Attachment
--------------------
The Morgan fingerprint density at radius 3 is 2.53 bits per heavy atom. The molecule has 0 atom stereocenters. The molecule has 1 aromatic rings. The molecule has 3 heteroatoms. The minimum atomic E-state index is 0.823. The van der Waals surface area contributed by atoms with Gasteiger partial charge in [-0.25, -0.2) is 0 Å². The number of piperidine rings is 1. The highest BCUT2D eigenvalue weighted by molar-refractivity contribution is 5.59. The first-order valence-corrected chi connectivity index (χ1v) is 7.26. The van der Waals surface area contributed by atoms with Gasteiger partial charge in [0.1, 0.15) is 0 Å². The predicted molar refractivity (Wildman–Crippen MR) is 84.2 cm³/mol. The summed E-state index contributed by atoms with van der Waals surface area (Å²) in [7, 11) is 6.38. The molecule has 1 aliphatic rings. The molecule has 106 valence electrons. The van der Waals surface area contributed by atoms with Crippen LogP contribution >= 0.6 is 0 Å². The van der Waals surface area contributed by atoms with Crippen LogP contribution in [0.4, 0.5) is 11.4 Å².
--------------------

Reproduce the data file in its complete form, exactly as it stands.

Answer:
The Morgan fingerprint density at radius 3 is 2.53 bits per heavy atom. The molecule has 0 atom stereocenters. The molecule has 1 aromatic rings. The molecule has 3 heteroatoms. The minimum atomic E-state index is 0.823. The van der Waals surface area contributed by atoms with Gasteiger partial charge in [-0.25, -0.2) is 0 Å². The number of piperidine rings is 1. The highest BCUT2D eigenvalue weighted by molar-refractivity contribution is 5.59. The first-order valence-corrected chi connectivity index (χ1v) is 7.26. The van der Waals surface area contributed by atoms with Gasteiger partial charge in [0.1, 0.15) is 0 Å². The predicted molar refractivity (Wildman–Crippen MR) is 84.2 cm³/mol. The summed E-state index contributed by atoms with van der Waals surface area (Å²) in [7, 11) is 6.38. The molecule has 1 aliphatic rings. The molecule has 106 valence electrons. The van der Waals surface area contributed by atoms with Crippen LogP contribution >= 0.6 is 0 Å². The van der Waals surface area contributed by atoms with Crippen LogP contribution in [0.4, 0.5) is 11.4 Å².